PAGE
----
Hop-growing regions get the bulk of attention from beer drinkers and brewers: the fields in Germany, home to many traditional noble hop varieties, and the Pacific Northwest, where many hops can grow successfully.
These popular production areas harvest during August and September, the Northern Hemisphere’s fall season. But, turn toward the other side of the axis, and many notable countries are picking their grains in March and April—and they have a notable flavor profile all.
The overall growth of the Southern Hemisphere hop market has led to more Northern Hemisphere brewers, predominantly in the United States, using these specific hop clones in their beers.
Its popularity has even bred several official categories, including Australian Pale Ale, New Zealand Pale Ale, and New Zealand-style India Pale Ale. The defining quality of these beers is the heavy or near-exclusive use of Southern Hemisphere hops grown from those island nations.
In 2021 Hops Products Australia said it’s collective harvested 1,526 metric tons of hops, a 6.9% increase from the previous year. “We’re excited to share that this marks 11 years of continuous growth,” the group noted.
There is an increasing fascination with Southern Hemisphere hops among US breweries; they’re drawn to the aromas and flavors of citrus, stone, and tropical fruits commonly associated with white wines. Because of the nature of these hops and the suitability for India-style Pale Ale, that is where most of the hops seem to wind up, style-wise. But as the interest and market expand, hops from Australia and New Zealand will also start to pop up in lagers and stouts.
Dust Bowl East of Nelson; $16/ 16oz 4 pack, 94 Points. The brewery calls this a New Zealand-style IPA, and the hops are present as white stone fruit with some tropical undertones. There’s a bit of earthy funk as well, and altogether it works as a solid package of southern hemisphere hops and northern hemisphere know-how. Two pints of this set you up at the airport before the long haul to Auckland. —J.H.
Societe The Pupil; $14/12oz 6 pack, 92 Points. With a full, almost creamy mouthfeel, this IPA takes a few moments and sips for the hops to emerge fully. When they do, it’s delightful with mango and other tropical fruits, having a jaunty little time in the background. A bit of hop funkiness keeps it all in check, and a slightly bitter finish keeps the hops top of mind on the palate. This is a playful IPA that uses the hops well. —J.H.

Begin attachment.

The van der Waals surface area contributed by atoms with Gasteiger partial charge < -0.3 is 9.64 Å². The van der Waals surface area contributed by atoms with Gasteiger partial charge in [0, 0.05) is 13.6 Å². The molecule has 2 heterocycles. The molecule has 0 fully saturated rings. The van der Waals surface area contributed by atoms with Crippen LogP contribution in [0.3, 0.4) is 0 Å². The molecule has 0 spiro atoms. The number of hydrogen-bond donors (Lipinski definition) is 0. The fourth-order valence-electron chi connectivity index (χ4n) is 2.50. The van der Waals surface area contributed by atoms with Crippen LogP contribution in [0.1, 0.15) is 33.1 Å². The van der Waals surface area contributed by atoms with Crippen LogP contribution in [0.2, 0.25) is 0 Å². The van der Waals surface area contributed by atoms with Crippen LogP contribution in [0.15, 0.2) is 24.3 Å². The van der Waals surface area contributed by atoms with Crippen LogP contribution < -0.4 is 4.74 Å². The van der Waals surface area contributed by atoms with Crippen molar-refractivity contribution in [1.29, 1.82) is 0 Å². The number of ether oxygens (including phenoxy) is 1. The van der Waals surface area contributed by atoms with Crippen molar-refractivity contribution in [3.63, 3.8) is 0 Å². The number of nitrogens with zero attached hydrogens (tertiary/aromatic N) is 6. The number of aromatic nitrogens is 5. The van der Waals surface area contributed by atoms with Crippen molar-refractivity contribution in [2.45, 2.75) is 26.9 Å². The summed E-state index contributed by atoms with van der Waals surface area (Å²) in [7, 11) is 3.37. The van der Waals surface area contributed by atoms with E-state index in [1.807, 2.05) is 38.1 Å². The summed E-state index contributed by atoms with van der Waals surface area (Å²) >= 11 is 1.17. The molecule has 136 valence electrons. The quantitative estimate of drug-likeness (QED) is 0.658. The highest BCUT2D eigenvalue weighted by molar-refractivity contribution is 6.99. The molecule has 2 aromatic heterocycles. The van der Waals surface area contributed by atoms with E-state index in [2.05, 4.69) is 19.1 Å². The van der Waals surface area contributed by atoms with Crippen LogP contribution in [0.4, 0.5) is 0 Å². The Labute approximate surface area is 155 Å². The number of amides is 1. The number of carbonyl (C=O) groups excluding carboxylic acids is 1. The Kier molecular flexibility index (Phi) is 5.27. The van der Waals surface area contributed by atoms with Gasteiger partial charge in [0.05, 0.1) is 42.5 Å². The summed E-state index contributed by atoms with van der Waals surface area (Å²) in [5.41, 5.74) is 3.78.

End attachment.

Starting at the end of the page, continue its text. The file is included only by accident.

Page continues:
Alvarado Street Mai Tai IPA; $17/16oz 4 pack, 91 Points. The name is apt on this IPA as it has many of the tropical notes one would require on the name, including a coconut oil-like flavor at the end of each sip. It’s not heavy, and the hop bitterness keeps some of the sweetness in check. Vanilla, orange, a little lime, and some cedar undertones are enjoyable components of a well-constructed IPA. —J.H.
Metazoa Brewing DDH Hoppototamus – NZ; $14/16oz 4 pack,89 Points. Vibrant aromas of tropical fruits burst from the glass after pouring. Bronze with a slight chill haze and a low head that laces the glass, bits of orange peel emerge on the palate with the addition of guava. Smooth-bodied with little bitterness, this IPA has a lot of southern hemisphere charm. —J.H.
Peculier Thiolpile; $24/16oz 4 pack, 88 Points. Many white stone-fruit aromas come from the southern hemisphere hops used in this beer. Apricots and peaches are dominant but don’t overwhelm. Fuzzy bits of fruit skin on a prickly and assertive body does a good job of masking the high alcohol content. A big hazy double IPA for the days that call for a proper unwind. —J.H.
Alvarado Street Land & Sea XPA; $14/ 12oz 6 pack, 87 Points. A collaboration with a local soccer team, this IPA plays into the white wine characteristics of the Nelson Sauvin hops. It’s a moderate IPA whose easy drinkability makes it perfect for watching a match or a few pints after getting off the pitch. —J.H.
Crooked Stave Juicy East; $16/ 12oz 6 pack, 95 Points. Light and easy drinking and chock full of hops, this IPA has a lot of West Coast and international callbacks with its hop profile but new-age swing with tropical fruit and zesty lime. A thirst-quenching IPA with a touch of bitterness on the finish, this one grabs the taste bud’s attention and holds it. —J.H.